0.5
0.6
0.6
1.4
1.7
1.7
1.2
- Average number of persons in the household -
- Under 18 years
1.27
0.93
0.52
0.78
0.79
0.50
0.66
- 18 to 64 years
1.50
1.43
1.06
1.91
1.96
1.86
1.63
- 65 years and over
0.15
0.36
0.72
**0.05
0.07
0.21
0.30
- Total
2.92
2.72
2.30
2.74
2.83
2.57
2.60
Household composition (% of households) -
%
%
%
%
%
%
%
- Couple, one family
- Couple only
10.6
19.5
33.9
10.8
18.8
27.0
24.6
- Couple with dependent children only
27.3
26.6
18.4
21.6
28.5
23.9
23.8
- Other couple, one family households
7.7
6.7
7.5
13.7
13.2
15.2
11.8
- One parent, one family with dependent children
23.9
11.9
3.5
13.7
6.5
2.3
6.4
- Other family households
3.7
5.2
3.3
*8.3
8.9
5.6
5.4
- Lone person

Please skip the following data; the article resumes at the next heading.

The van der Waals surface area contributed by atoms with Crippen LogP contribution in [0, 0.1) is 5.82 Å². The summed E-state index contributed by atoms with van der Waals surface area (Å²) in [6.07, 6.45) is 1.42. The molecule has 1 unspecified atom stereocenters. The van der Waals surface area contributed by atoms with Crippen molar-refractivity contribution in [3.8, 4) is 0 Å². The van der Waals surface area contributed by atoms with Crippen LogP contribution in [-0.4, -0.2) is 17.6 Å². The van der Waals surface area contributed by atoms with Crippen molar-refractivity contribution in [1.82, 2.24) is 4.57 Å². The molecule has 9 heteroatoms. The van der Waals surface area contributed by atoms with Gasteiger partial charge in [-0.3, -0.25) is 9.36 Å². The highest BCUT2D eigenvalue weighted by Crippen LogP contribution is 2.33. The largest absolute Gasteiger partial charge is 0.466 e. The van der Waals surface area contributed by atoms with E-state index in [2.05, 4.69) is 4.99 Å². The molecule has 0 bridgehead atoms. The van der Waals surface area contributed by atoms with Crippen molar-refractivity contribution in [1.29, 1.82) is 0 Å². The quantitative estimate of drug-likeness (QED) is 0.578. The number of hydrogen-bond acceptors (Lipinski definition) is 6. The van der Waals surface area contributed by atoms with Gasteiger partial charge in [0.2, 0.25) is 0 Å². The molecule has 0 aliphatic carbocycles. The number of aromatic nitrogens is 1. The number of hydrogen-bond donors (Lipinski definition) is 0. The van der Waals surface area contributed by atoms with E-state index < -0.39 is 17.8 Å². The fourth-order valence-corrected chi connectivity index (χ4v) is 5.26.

26.1
27.7
31.3
26.8
17.2
21.3
24.2
- Group
**0.6
*2.3
2.2
*5.2
6.9
4.7
3.8
- Total
100.0
100.0
100.0
100.0
100.0
100.0
100.0
Household tenure type (% of households) -
- Owners without a mortgage
19.0
36.6
65.6
14.2
18.4
40.1
39.7
- Owners with a mortgage
18.0
22.3
16.3
30.9
43.4
36.4
29.7
- Renters from State or Territory housing authority
19.6
13.5
4.8
*10.1
3.5
1.0
5.4
- Renters - other
40.5
24.7
9.6
41.2
32.6
20.8
22.7
- Other
*2.8
3.0
3.8
*3.7
*2.2
1.7
2.5
- Total
100.0
100.0
100.0
100.0
100.0
100.0
100.0
Broad geographic area (% of households) -
- Capital city
59.0
59.2
54.1
70.5
65.3
68.8
63.6
- Other urban
29.1
29.7
29.4
22.0
27.5
23.8
26.4
- Rural
11.9
11.1
16.5
*7.5
7.3
7.4
10.0
- Total households
100.0
100.0
100.0
100.0
100.0
100.0
100.0
Estimated number of households in population -
'000
'000
'000
'000